The filing of a claim for worker's compensation, such as the employee did in this case, merely notifies an employer of an injury for which the employee seeks compensation. No proceeding before the Industrial Commission for worker's compensation may be maintained unless the claim has been filed in a timely fashion. I.C. § 72-701. Only if the employee is entitled to worker's compensation is the employee excluded from "all other rights and remedies ... at common law or otherwise." I.C. § 72-211. Until it is determined that the employee is entitled to worker's compensation the employee may seek other remedies, such as damages for injuries not subject to the exclusive remedies of the worker's compensation law. If the employee is unable to prove that the injury was caused by the wilful or unprovoked physical aggression of the employer, the employee will not be entitled to damages. The filing of a worker's compensation claim does not constitute a waiver by the employee of the right to attempt to prove that the injury was caused by the wilful or unprovoked physical aggression of the employer. To put the employee to the election of not filing a worker's compensation claim in order to attempt to prove the liability of the employer is not required either by the language of the worker's compensation law or by its spirit. Therefore, we hold that the filing of a worker's compensation claim by the employee did not foreclose the employee's filing of this action.

    III.

    SUMMARY JUDGMENT WAS PROPER.

    The employee contends that the Idaho worker's compensation law does not foreclose an employee from recovering damages in a civil action against an employer for injury caused to an employee by an intentional tort of the employer while the employee is in the course of employment. The employee also asserts that this rule should be extended to include negligent acts committed by the employer where there is a substantial certainty that injury to the employee will occur.

    Our worker's compensation law is a legislatively prescribed exclusive system of compensation for employees who are injured on the job. The legislature has provided in I.C. § 72-209(3) that the law does not exempt an employer from liability for injury caused by the wilful or unprovoked physical aggression of the employer. The word "aggression" connotes "an offensive action" such as an "overt hostile attack." Webster's Third New International Dictionary 41 (1969). To prove aggression there must be evidence of some offensive action or hostile attack. It is not sufficient to prove that the alleged aggressor committed negligent acts that made it substantially certain that injury would occur.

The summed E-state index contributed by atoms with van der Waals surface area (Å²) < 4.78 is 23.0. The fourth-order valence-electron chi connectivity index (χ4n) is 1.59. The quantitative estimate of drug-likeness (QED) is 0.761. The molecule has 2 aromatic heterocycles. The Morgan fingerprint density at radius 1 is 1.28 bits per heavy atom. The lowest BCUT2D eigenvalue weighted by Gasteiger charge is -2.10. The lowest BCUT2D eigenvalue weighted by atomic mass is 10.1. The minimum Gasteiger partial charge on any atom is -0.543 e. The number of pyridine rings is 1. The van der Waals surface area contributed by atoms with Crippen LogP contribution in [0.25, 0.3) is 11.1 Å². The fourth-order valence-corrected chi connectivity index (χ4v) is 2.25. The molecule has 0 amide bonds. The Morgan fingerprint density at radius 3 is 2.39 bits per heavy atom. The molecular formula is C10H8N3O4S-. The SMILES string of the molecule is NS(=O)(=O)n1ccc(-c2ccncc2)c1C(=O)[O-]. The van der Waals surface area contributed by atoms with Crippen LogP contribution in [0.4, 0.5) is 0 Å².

There was no evidence presented to the trial court in this case that the employer wilfully or without provocation physically and offensively or hostilely attacked the employee. In the absence of this evidence *1174 there was no genuine issue of material fact, and the trial court was justified in granting summary judgment against the employee. I.R.C.P. 56(c); Cope v. State, 108 Idaho 416, 417, 700 P.2d 38, 39 (1985).

    IV.

    THE WORKER'S COMPENSATION LAW DOES NOT DEPRIVE AN EMPLOYEE WHO IS INTENTIONALLY INJURED OF EQUAL PROTECTION OF THE LAWS.

    The employee contends that she has been denied equal protection of the laws because I.C. § 72-208 denies compensation to an employee who wilfully intends to injure herself, while I.C. § 72-209(3) does not exempt from the exclusivity of the worker's compensation law the injury of an employee through the negligent acts of an employer that made it substantially certain that the injury would occur. We find no merit in this argument. Both I.C. § 72-208 and § 72-209(3) require an intention to injure the employee. Therefore, there is no discrimination even requiring an equal protection clause analysis.

    V.

    CONCLUSION.

    We affirm the order of the trial court granting summary judgment against the employee and dismissing the employee's complaint.

    Costs to respondents.

    No attorney fees on appeal.

    SHEPARD, C.J., and BAKES and BISTLINE, JJ., concur.

    HUNTLEY, Justice, concurring specially.

    I concur with the majority opinion with the caveat that there can be instances where an employer's knowing ordering of an employee into an unsafe working environment would, in my judgment, rise to the level of wilful physical aggression.

    The issue is whether conduct which lacks a specific intent to injure can properly be termed intentional under the terms of I.C. § 72-209(3). As noted by the Court in Jones v. VIP Development, 472 N.E.2d 1046 (Ohio 1984),

    [A]n intentional tort is an act committed with the intent to injure another, or committed with the belief that such injury is substantially certain to occur. See 1 Restatement of the Law 2d, Torts (1965) 15, Section 8A. We hereby reject the proposition that a specific intent to injure is necessary to a finding of intentional misconduct. (Emphasis added.)

    1 Restatement of the Law 2d, Torts (1965) 15, Section 8A reads:

    The word "intent" is used throughout the Restatement of this Subject to denote that the actor desires to cause consequences of his act, or that he believes that the consequences are substantially certain to result from it.

    In the instant case there is no evidence to demonstrate that the employer knew the employee would operate the machine without the grass catcher affixed, which installation would have covered the opening in the chassis which exposed the blade.